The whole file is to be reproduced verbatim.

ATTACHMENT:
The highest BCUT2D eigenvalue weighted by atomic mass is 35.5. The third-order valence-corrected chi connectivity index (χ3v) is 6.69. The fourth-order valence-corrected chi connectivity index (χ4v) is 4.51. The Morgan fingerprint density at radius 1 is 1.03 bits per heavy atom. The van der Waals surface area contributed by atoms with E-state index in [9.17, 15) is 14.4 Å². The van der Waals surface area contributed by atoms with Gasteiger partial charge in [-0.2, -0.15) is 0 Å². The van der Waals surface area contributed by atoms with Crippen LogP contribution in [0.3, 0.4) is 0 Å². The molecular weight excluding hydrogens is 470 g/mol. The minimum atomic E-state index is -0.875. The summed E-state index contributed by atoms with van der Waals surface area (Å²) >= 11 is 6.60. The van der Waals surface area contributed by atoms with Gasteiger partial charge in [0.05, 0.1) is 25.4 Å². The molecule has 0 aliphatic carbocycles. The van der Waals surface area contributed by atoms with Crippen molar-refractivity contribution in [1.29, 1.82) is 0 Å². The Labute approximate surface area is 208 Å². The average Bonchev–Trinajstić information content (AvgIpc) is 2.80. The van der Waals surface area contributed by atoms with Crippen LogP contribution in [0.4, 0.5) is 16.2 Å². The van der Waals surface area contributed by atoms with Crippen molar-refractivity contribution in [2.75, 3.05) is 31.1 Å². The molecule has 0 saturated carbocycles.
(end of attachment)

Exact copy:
The highest BCUT2D eigenvalue weighted by atomic mass is 35.5. The third-order valence-corrected chi connectivity index (χ3v) is 6.69. The fourth-order valence-corrected chi connectivity index (χ4v) is 4.51. The Morgan fingerprint density at radius 1 is 1.03 bits per heavy atom. The van der Waals surface area contributed by atoms with E-state index in [9.17, 15) is 14.4 Å². The van der Waals surface area contributed by atoms with Gasteiger partial charge in [-0.2, -0.15) is 0 Å². The van der Waals surface area contributed by atoms with Crippen LogP contribution in [0.3, 0.4) is 0 Å². The molecular weight excluding hydrogens is 470 g/mol. The minimum atomic E-state index is -0.875. The summed E-state index contributed by atoms with van der Waals surface area (Å²) >= 11 is 6.60. The van der Waals surface area contributed by atoms with Gasteiger partial charge in [0.05, 0.1) is 25.4 Å². The molecule has 0 aliphatic carbocycles. The van der Waals surface area contributed by atoms with Crippen molar-refractivity contribution in [1.29, 1.82) is 0 Å². The Labute approximate surface area is 208 Å². The average Bonchev–Trinajstić information content (AvgIpc) is 2.80. The van der Waals surface area contributed by atoms with Crippen LogP contribution in [0.4, 0.5) is 16.2 Å². The van der Waals surface area contributed by atoms with Crippen molar-refractivity contribution in [2.75, 3.05) is 31.1 Å². The molecule has 0 saturated carbocycles.